Andor review: The most refreshing Star Wars since The Last Jedi
The Star Wars universe is always expending so there’s no shortage of stories to tell and timelines to explore.
Andor is what a Star Wars revolution looks like; just as seal-clapping Easter Eggs and cameos were beginning to feel like the main directive, this has the audacity to strive for something more – actually being good.
Star Wars began its life as a source of joy. Four-and-a-half decades later, it’s slowly become the folly of the dreaded C-word: content, churned to meet the demand of finger-wagging fans who’d sooner legitimize fan-fiction than embolden a braver creative (cough cough, Rian Johnson).
Fan service isn’t inherently bad, but it should be calculated and impactful, rather than an essential component of a movie’s weaponry; take Rogue One’s ending, which boasts the best Darth Vader scene ever put to screen – and it’s ultimately just a cameo setting up what we already knew.
Andor, a prequel to the prequel, isn’t concerned with such oh-my-god-there’s-the-thing-I-like pleasures: much like The Last Jedi – though decidedly different in tone – this prioritizes grown-up storytelling and practical filmmaking over shallow thrills.
This spoiler-free review is based on the first four episodes of Andor Season 1.
Andor is a Star Wars prequel to a Star Wars prequel… and that’s okay
Space darkens the screen with sparkling stars, and a new dawn slides from underneath the title card. If the synth music immediately strikes your ears, Andor boasts one of the best composers in the biz: Nicholas Britell, of Succession and Moonlight fame.
We open in BBY 5 (before the Battle of Yavin), with Cassian Andor (Diego Luna) walking through an industrial space in Morlana One, a planet governed by a corporate authority during Age of the Empire. He looks for his sister in a brothel, attracts the ire of two policemen, and an altercation gets out of hand.
Soon, Cassian is on the run, but a life-changing figure lingers on the horizon: Luthen Rael (Stellan Skarsgård), a spymaster who sees his potential in the early days of the Rebel Alliance, with “pockets fermenting” under the Galactic Empire. “You’ll ultimately die fighting these bastards. Wouldn’t you rather give it all at once to something real?” he asks Andor.
Super-quick refresher: while beginning as a thief, Cassian Andor becomes the spy and captain seen in Rogue One who’s instrumental to helping the Rebels steal the Empire’s plans for the Death Star.
Yet, for a fate that’s preordained, each episode unfolds without the need to be referential. This is clearly a complete saga with its own roster of heroes, villains, and everyone else in the grey, and it has the confidence to tell its own story on its own terms.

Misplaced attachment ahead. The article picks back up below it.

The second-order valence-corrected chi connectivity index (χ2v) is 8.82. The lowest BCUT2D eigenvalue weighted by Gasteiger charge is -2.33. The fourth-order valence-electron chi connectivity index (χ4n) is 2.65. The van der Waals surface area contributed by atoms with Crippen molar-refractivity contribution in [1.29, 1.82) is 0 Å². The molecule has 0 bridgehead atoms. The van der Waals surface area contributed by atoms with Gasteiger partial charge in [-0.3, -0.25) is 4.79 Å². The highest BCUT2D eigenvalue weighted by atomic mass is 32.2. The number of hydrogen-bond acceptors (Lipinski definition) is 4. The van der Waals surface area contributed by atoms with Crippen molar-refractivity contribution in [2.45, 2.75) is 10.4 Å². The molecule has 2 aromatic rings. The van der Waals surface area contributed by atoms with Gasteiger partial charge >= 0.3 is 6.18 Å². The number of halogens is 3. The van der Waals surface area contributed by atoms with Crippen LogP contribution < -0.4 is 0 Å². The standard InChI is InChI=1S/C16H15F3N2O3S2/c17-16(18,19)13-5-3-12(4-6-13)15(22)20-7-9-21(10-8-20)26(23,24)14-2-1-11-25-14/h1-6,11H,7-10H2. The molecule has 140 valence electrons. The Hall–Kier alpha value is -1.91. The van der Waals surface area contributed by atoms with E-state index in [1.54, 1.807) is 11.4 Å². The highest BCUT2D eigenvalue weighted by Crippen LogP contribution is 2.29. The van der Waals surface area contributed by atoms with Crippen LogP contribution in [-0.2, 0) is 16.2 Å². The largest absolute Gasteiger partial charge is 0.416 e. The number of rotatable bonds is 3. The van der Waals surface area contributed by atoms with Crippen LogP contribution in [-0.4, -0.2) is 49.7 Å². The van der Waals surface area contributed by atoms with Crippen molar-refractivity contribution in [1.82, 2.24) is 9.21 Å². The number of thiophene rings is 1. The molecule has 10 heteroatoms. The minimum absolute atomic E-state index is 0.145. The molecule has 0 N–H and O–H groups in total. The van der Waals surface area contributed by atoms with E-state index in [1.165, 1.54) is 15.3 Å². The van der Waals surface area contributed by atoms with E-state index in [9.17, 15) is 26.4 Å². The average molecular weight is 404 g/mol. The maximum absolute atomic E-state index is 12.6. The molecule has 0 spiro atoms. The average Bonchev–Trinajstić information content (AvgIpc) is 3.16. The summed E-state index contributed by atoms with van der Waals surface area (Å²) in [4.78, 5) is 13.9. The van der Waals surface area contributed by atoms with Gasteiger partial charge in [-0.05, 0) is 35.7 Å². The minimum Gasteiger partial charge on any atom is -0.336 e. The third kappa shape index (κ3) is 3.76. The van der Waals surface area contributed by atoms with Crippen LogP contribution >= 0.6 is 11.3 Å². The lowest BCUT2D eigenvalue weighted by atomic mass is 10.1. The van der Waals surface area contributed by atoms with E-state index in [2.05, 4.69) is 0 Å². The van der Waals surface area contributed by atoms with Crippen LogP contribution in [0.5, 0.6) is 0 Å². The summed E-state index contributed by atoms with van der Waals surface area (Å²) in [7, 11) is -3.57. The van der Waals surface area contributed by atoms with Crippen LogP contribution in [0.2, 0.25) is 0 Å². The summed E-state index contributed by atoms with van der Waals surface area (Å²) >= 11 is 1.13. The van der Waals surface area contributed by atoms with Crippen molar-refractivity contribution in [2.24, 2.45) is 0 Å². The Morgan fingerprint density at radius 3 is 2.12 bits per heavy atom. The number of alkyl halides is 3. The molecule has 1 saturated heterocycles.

Andor’s greatest strength is its practical, immersive sets
This isn’t a slight against The Volume, the massive LED soundstage used in The Mandalorian and Obi-Wan Kenobi, but Andor is quickly far more immersive than its predecessors without any strain.
Of course, visual effects are used throughout and frequently, but its intricate production design and on-location shooting make for a fuller vision, whether it’s a garage full of space fleet garbage or characters trekking up actual mountains, scored by the howls of TIE fighters under a miserable, overcast sky.
Subscribe to our newsletter for the latest updates on Esports, Gaming and more.
You don’t need to be a so-called cinephile to pick up the strokes of Blade Runner: in one sequence, Andor walks through a rainy, neon-lit space with futurism peeking through the grime; and the Imperial Security Bureau is similar to the Tyrell Building. Then there’s the title card, which nods to the greatest sci-fi film of them all: 2001: A Space Odyssey.
Script, direction, music, performances – Andor impresses on all fronts
Tony Gilroy serves as showrunner, with a handful of filmmakers helming episodes. The first three are directed by Toby Haynes – with three easily the strongest of the bunch – and the fourth is directed by Susanna White.
In each installment, there’s synergy in every element – most of all the cinematography, with Jonathan Freeman and Adriano Goldman casting a beautiful eye over every shot, whether it’s cloudy vistas, the dreamy outer glow of planets under spaceflight, or shakier, handheld action that rarely loses one’s sense of place in the fight.
The one major criticism is the humor, often feeling like it’s nervously shoehorned for some levity in otherwise grim proceedings – don’t be mistaken, for this is a dour brand of good-vs-evil and espionage, with furrowed brows, grumpy faces, and ignorant, po-faced fascists as its villains.
Fortunately, the performances are almost pitch-perfect; Luna manages to regress the hero we know he’ll become into someone altogether more cowardly and brutal, managing to tell more about himself in shifting eyes and a wavering voice than the words themselves. Meanwhile, Skarsgård initially appears one-note and rote, but his stern anger is soon revealed to be a consequence of maintaining a tiresome guise, and it makes him all the more commanding.
Others are worthy of praise, such as Genevieve O’Reilly returning as Mon Mothma, but Fiona Shaw is the standout in the first four episodes. We won’t go into too many details about her character, but she brings the frustrated, loving depth of someone real, while others’ motivations and personalities hew closer to archetypes we’ve long seen and understood.
The Verdict: Is Andor good?
Andor is one of the most exciting shows to emerge from the new era of Star Wars; emotionally maturer, compelling without quick fixes, and for the first time since The Last Jedi, we’re enriching the canon.
Andor Episodes 1-3 will be available to stream on Disney+ on Wednesday, September 21. You can sign up to Disney+ here.